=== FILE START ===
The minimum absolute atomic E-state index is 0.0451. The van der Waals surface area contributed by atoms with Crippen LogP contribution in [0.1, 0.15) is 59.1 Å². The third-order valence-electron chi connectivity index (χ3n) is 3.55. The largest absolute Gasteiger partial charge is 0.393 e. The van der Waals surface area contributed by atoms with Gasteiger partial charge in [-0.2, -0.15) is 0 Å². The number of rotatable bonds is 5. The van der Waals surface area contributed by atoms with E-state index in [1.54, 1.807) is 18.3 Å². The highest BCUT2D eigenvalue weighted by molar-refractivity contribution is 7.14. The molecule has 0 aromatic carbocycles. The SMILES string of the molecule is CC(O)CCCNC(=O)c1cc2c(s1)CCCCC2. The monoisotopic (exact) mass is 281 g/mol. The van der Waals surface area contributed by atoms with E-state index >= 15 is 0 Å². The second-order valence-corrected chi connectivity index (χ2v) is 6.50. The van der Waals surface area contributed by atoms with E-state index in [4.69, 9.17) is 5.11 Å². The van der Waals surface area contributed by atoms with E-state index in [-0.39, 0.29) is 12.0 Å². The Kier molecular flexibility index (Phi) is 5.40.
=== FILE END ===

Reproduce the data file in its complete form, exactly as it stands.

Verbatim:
The minimum absolute atomic E-state index is 0.0451. The van der Waals surface area contributed by atoms with Crippen LogP contribution in [0.1, 0.15) is 59.1 Å². The third-order valence-electron chi connectivity index (χ3n) is 3.55. The largest absolute Gasteiger partial charge is 0.393 e. The van der Waals surface area contributed by atoms with Gasteiger partial charge in [-0.2, -0.15) is 0 Å². The number of rotatable bonds is 5. The van der Waals surface area contributed by atoms with E-state index in [1.54, 1.807) is 18.3 Å². The highest BCUT2D eigenvalue weighted by molar-refractivity contribution is 7.14. The molecule has 0 aromatic carbocycles. The SMILES string of the molecule is CC(O)CCCNC(=O)c1cc2c(s1)CCCCC2. The monoisotopic (exact) mass is 281 g/mol. The van der Waals surface area contributed by atoms with E-state index >= 15 is 0 Å². The second-order valence-corrected chi connectivity index (χ2v) is 6.50. The van der Waals surface area contributed by atoms with E-state index in [4.69, 9.17) is 5.11 Å². The van der Waals surface area contributed by atoms with E-state index in [-0.39, 0.29) is 12.0 Å². The Kier molecular flexibility index (Phi) is 5.40.